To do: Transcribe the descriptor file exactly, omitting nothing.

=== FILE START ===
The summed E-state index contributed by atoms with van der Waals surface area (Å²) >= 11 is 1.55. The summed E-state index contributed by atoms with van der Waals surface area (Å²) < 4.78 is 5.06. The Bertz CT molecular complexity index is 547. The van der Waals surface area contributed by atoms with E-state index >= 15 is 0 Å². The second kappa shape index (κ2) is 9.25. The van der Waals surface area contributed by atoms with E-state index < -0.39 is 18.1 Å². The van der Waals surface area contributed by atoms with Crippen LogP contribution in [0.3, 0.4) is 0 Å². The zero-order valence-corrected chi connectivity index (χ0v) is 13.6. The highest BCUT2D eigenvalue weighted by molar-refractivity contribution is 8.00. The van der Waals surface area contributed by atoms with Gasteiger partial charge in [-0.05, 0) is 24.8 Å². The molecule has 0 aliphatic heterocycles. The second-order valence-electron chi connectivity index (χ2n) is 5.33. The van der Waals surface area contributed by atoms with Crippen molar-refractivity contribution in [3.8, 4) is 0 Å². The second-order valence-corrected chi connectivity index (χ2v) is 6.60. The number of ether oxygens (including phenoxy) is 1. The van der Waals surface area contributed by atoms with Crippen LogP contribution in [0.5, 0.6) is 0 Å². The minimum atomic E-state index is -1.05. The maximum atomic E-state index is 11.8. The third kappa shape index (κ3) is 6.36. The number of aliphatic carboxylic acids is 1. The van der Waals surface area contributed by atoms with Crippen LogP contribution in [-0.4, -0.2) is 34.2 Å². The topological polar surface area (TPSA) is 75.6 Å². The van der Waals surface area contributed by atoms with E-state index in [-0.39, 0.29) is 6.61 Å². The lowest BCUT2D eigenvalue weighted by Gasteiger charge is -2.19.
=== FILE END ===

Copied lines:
The summed E-state index contributed by atoms with van der Waals surface area (Å²) >= 11 is 1.55. The summed E-state index contributed by atoms with van der Waals surface area (Å²) < 4.78 is 5.06. The Bertz CT molecular complexity index is 547. The van der Waals surface area contributed by atoms with E-state index >= 15 is 0 Å². The second kappa shape index (κ2) is 9.25. The van der Waals surface area contributed by atoms with E-state index < -0.39 is 18.1 Å². The van der Waals surface area contributed by atoms with Crippen LogP contribution in [0.3, 0.4) is 0 Å². The zero-order valence-corrected chi connectivity index (χ0v) is 13.6. The highest BCUT2D eigenvalue weighted by molar-refractivity contribution is 8.00. The van der Waals surface area contributed by atoms with Gasteiger partial charge in [-0.05, 0) is 24.8 Å². The molecule has 0 aliphatic heterocycles. The second-order valence-electron chi connectivity index (χ2n) is 5.33. The van der Waals surface area contributed by atoms with Crippen molar-refractivity contribution in [3.8, 4) is 0 Å². The second-order valence-corrected chi connectivity index (χ2v) is 6.60. The number of ether oxygens (including phenoxy) is 1. The van der Waals surface area contributed by atoms with Crippen LogP contribution in [0.5, 0.6) is 0 Å². The minimum atomic E-state index is -1.05. The maximum atomic E-state index is 11.8. The third kappa shape index (κ3) is 6.36. The number of aliphatic carboxylic acids is 1. The van der Waals surface area contributed by atoms with Crippen LogP contribution in [-0.4, -0.2) is 34.2 Å². The topological polar surface area (TPSA) is 75.6 Å². The van der Waals surface area contributed by atoms with E-state index in [-0.39, 0.29) is 6.61 Å². The lowest BCUT2D eigenvalue weighted by Gasteiger charge is -2.19.